Singer/songwriter SHELLEY LAINE loves to meet a challenge and nowhere is her strong-willed, independent spirit more evident than in the picking up, moving on and doing better' refrain of That Girl Doesn't Live Here Anymore, the first single off her latest CD release, Back to Austin. In fact, the message at the core of the entire project is one of individualism and personal strength, not surprisingly, reflections of Shelley's personal philosophy.
Laine's belief in setting goals and, more importantly, achieving them has led her to a series of outright successes: being named a qualifier in the trials for the Olympic women's soccer team, scaling the world's most formidable mountains and running her own consulting business, developing employee-training programs for Bank One and other financial institutions. The latest brass ring firmly within her grasp is that of country music star.
Laine cites a wide variety of musical influences, from Linda Ronstadt, Carole King and Karen Carpenter, to The Judds, Bonnie Raitt and Mary Chapin Carpenter. Shelley began songwriting at 16 and went on to perform at fairs and charity events. Behind the scenes, she put together a home-brewed CD which, as luck would have it, made its way to veteran promotions/marketing executive Ed Spacek (The Dixie Chicks, Tanya Tucker, LeAnn Rimes, Willie Nelson). Spacek was so impressed that he approached producer/engineer Eric Paul (Townes Van Zandt, Willie Nelson, Wylon Jennings, Billy Joe Shaver) about working with Shelley and the two teamed to produce her debut CD, Skipping Stones, for the newly-launched Austin-based Palo Duro Records. The CD showcased Shelley effortlessly transitioning between country, gospel, blues and rock and roll and introduced an extraordinary new talent to the world of country music.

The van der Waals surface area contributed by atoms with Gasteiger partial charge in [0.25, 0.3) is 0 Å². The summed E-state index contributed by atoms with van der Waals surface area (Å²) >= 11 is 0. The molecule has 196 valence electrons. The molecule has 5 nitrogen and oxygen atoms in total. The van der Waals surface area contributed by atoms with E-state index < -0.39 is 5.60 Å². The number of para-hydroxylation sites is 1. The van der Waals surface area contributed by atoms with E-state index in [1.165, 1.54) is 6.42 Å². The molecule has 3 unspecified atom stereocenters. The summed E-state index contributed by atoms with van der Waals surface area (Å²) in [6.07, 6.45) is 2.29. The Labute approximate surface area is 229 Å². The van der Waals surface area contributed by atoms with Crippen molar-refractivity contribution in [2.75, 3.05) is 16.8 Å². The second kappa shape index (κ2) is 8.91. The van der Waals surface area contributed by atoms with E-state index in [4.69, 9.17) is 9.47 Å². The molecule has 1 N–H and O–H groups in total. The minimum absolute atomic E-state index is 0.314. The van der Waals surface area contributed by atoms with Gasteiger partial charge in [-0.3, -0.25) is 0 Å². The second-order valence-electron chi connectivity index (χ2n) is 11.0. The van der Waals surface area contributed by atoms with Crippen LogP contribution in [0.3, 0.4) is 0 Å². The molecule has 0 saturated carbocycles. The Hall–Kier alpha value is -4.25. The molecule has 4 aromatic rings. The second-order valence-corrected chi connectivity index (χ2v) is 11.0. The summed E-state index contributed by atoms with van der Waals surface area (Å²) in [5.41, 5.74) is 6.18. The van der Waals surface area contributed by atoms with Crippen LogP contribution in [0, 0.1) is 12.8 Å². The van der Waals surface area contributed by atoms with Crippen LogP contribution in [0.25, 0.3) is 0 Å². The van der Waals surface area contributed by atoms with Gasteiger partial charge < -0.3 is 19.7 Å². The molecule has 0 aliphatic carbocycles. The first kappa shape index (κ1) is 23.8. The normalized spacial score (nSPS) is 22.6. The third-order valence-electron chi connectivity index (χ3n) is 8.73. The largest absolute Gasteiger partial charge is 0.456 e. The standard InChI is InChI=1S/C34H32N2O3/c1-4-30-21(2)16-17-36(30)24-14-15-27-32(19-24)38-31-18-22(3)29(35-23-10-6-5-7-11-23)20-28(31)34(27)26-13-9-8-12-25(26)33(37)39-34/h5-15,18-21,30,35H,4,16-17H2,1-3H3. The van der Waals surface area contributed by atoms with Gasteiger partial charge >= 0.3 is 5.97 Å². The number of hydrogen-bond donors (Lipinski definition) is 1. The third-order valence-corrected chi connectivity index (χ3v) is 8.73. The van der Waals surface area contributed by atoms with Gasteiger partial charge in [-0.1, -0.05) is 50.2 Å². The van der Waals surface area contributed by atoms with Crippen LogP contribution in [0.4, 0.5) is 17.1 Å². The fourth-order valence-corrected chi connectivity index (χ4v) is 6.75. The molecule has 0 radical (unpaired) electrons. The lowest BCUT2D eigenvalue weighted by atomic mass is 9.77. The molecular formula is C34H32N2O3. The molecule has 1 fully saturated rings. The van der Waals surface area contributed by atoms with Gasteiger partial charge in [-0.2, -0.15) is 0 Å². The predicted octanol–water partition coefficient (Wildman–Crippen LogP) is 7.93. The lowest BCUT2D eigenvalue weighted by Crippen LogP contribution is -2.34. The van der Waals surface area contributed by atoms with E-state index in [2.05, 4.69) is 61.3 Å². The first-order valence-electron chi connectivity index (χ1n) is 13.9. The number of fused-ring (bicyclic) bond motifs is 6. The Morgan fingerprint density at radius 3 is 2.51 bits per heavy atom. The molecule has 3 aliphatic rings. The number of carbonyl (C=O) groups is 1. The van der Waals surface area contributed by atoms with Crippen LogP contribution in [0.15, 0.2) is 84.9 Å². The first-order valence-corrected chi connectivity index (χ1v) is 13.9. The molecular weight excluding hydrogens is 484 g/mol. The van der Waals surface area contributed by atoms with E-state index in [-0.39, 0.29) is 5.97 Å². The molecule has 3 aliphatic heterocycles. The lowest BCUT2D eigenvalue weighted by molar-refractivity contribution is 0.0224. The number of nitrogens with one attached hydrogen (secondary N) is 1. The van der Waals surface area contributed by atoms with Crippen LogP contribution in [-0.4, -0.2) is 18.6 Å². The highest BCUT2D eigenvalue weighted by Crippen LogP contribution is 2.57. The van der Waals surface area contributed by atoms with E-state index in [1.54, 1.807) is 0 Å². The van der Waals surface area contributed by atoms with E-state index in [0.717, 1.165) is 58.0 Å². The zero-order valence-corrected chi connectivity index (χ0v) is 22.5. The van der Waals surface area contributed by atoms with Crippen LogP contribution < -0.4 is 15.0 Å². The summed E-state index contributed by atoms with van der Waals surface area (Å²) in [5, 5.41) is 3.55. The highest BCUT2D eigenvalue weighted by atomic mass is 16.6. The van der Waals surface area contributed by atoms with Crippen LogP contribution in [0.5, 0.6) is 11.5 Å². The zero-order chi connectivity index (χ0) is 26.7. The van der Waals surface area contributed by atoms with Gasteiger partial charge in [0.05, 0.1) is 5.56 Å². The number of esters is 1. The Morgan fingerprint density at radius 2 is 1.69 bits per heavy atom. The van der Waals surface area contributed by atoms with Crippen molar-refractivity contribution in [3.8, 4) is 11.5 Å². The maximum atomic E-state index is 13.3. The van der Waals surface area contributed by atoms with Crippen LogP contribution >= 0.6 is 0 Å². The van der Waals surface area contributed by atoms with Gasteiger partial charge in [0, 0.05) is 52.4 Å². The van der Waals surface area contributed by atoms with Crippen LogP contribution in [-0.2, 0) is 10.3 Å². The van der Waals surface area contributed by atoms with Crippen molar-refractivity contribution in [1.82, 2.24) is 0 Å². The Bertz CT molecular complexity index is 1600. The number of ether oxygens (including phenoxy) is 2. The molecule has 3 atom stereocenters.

On Back to Austin Shelley again teams with producers Ed Spacek and Eric Paul. Her vocals are seamlessly complimented by a stellar group of musicians: pedal steel player Lloyd Maines, father of The Dixie Chick's Natalie Maines; drummer Dony Wynn, who recently toured with Brooks & Dunn and worked with Robert Palmer for 15 years; fiddle player Jason Roberts of Asleep At The Wheel; bassist Roscoe Beck; Edwin McCain's Larry Chaney on lead and acoustic guitar and keyboardist Riley Osborne.
"Back To Austin is a wonderful collection of compelling songs with an overall theme of rising above and meeting the challenge," says Shelley. "I had the opportunity to work with some of the most talented studio musicians in the business while recording in a world-class studio. It's been an amazing--and fun--project and I think that that comes through in the final product."
With a three and a half octave range and the ability to conquer even classical and operatic pieces, Laine revels in exploring a wide range of musical genres. But Back to Austin, on which she wrote two of the eleven songs, is a showcase of her country roots.
"I think every song on Back To Austin is outstanding, but three songs in particular absolutely blow me away," says Laine. That Girl Doesn't Live Here Anymore seems to be telling a story from my personal diary, so how could I not love it? Is That Love Or What grabbed me from the first time I heard it and Feed A Promise has clever lyrics with a funky combination of blues and country."
"I love this project and my hope is that listeners will identify with the songs," says Shelley. "You know you've accomplished that when people are singing along with you during shows. That connection is what music is all about and, as an artist, striking the universal chord that brings so many people together is truly a blessing."
Below are a few bullet points that will help you get to know Shelley Laine.